You might expect me to list famous fashion designers or an old movie star. Still, my grandmother most inspired me in South Africa — she was a genuinely talented and devoted seamstress. I grew up watching her apply her craft and developing a fascination with how seemingly ordinary bits of fabrics and trim lying around her kitchen table could become a fabulous fitted blouse or a dress that wouldn’t have looked out of place in the window of Harvey Nichols or Liberty. My family and I still have some of those items hanging in our wardrobes today. I think we can all learn a lesson from that — the fashion world has never been short on creativity, but somewhere along the way, quantity becomes more important than quality, and we want to do our bit to change that.

Why do you think it is essential for women to have their tailors to empower and promote women as innovative business leaders?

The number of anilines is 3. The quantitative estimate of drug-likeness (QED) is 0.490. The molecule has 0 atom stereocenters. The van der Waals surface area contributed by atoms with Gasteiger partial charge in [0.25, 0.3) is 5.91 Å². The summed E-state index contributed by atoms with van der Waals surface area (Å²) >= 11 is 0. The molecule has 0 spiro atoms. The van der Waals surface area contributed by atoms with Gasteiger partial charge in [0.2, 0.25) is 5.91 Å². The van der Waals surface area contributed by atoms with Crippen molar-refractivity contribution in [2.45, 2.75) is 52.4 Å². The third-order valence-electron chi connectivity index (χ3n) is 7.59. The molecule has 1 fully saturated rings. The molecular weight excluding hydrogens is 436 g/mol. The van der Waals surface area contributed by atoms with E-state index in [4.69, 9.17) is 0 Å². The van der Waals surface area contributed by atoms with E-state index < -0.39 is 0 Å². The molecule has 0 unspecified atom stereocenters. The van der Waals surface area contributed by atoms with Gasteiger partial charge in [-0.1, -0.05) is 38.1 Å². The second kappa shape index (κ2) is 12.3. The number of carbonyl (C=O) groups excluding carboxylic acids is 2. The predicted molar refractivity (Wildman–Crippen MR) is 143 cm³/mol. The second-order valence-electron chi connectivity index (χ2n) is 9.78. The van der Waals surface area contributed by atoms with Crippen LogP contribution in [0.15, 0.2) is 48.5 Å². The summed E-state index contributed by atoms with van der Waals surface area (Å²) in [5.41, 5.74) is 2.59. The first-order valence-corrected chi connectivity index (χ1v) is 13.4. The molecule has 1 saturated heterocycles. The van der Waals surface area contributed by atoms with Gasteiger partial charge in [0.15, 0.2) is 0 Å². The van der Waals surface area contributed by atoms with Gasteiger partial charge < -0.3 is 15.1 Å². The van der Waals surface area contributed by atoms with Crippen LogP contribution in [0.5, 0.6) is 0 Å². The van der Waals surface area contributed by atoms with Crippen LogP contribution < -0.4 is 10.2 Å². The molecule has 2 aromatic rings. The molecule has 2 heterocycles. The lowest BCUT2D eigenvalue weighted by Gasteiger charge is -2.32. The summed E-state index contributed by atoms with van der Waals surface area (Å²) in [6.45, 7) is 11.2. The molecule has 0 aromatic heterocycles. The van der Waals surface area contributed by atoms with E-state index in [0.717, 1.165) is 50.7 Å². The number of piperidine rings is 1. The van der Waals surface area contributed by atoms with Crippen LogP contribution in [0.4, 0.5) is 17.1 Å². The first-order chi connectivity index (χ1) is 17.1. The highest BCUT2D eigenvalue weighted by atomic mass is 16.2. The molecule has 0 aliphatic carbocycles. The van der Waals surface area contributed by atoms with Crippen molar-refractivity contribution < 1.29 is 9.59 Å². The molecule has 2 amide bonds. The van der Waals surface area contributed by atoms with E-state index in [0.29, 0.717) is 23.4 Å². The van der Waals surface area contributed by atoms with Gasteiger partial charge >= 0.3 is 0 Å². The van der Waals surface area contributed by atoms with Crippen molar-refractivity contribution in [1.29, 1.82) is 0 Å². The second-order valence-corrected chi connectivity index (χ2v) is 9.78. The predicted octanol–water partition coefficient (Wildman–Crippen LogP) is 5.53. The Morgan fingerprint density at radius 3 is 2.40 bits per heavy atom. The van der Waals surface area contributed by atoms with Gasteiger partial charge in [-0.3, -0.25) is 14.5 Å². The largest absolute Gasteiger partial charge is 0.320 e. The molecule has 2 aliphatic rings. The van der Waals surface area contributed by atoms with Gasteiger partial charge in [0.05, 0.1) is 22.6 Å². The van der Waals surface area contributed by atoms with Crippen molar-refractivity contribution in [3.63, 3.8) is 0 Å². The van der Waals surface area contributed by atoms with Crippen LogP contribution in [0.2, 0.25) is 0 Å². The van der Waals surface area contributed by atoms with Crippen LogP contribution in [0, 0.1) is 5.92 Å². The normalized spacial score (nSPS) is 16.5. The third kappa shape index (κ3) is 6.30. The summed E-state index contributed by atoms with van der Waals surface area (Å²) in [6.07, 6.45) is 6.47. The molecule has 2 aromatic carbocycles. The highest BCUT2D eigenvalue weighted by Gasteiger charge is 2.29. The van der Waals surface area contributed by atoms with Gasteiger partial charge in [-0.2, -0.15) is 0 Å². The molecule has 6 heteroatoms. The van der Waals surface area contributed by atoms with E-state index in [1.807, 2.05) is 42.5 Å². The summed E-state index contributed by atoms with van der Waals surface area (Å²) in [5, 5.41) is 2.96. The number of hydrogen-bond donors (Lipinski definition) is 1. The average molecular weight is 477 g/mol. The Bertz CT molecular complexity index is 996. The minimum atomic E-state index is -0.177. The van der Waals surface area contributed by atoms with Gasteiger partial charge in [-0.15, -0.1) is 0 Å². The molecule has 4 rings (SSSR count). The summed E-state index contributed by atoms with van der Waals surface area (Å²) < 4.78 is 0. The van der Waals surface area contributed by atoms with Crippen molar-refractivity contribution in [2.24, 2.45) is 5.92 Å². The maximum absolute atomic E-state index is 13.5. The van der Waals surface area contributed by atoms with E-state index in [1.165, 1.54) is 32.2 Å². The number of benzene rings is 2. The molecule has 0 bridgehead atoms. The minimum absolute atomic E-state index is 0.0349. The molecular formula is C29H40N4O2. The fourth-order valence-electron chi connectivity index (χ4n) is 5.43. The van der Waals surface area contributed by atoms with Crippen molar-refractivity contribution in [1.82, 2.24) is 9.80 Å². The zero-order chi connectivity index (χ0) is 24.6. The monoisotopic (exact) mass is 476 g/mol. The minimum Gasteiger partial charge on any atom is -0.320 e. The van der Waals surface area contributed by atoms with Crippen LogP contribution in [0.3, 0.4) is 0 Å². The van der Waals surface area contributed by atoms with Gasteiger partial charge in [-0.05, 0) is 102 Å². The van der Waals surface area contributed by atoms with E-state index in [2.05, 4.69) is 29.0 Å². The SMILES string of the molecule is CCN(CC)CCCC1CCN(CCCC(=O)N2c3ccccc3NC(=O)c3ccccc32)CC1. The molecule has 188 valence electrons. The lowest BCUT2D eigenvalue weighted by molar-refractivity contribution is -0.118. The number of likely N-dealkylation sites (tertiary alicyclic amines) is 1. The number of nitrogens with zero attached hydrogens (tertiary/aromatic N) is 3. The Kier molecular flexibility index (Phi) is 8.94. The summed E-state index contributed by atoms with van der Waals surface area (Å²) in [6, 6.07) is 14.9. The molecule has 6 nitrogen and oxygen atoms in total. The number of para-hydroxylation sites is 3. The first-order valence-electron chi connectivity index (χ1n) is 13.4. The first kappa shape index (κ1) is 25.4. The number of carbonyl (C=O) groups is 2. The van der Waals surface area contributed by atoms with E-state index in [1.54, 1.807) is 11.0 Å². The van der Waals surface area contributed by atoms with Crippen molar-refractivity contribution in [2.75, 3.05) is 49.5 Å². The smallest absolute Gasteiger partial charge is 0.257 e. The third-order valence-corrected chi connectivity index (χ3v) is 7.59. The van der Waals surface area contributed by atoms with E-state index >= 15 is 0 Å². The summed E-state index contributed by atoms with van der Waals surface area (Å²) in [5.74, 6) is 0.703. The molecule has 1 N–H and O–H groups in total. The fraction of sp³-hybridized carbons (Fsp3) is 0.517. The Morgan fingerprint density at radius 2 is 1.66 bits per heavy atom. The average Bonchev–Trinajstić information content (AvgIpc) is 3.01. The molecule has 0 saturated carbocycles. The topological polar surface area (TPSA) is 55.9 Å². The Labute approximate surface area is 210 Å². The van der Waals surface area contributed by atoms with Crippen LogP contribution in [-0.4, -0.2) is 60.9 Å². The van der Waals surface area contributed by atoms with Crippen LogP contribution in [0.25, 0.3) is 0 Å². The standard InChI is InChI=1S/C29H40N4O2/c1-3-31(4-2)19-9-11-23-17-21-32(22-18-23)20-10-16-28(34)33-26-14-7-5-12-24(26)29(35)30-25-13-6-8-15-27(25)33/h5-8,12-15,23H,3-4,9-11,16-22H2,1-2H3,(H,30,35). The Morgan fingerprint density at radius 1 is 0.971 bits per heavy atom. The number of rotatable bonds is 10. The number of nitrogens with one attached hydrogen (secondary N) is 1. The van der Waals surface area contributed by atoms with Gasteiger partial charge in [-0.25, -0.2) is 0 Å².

Many academic studies have proven that first impressions in a business context are formed within a second or 2 — before you’ve even had the chance to speak. I’m not suggesting clothing is the only factor in making the right impression, but it is part of the mix. Whether they’re meeting with investors, clients, or the media, female leaders still have to battle with gender bias on so many levels in those ‘first impression’ moments — so, we say, why let your choice of clothing work against you when there’s so much else you have to deal with! At G&G we are intent on levelling up the field: even today, women are still disadvantaged when sourcing quality and good fit. See for yourself: if you search for business suits for men on a major brand’s website, you’ll likely get over 25 size variations around length, waist, etc. Look at their equivalents for women — if you’re lucky, they’ll have 6 sizes, even though we have a more excellent range of body shapes.

What challenges did you face in establishing Gormley & Gamble as a woman owned and woman-focused business on Savile Row?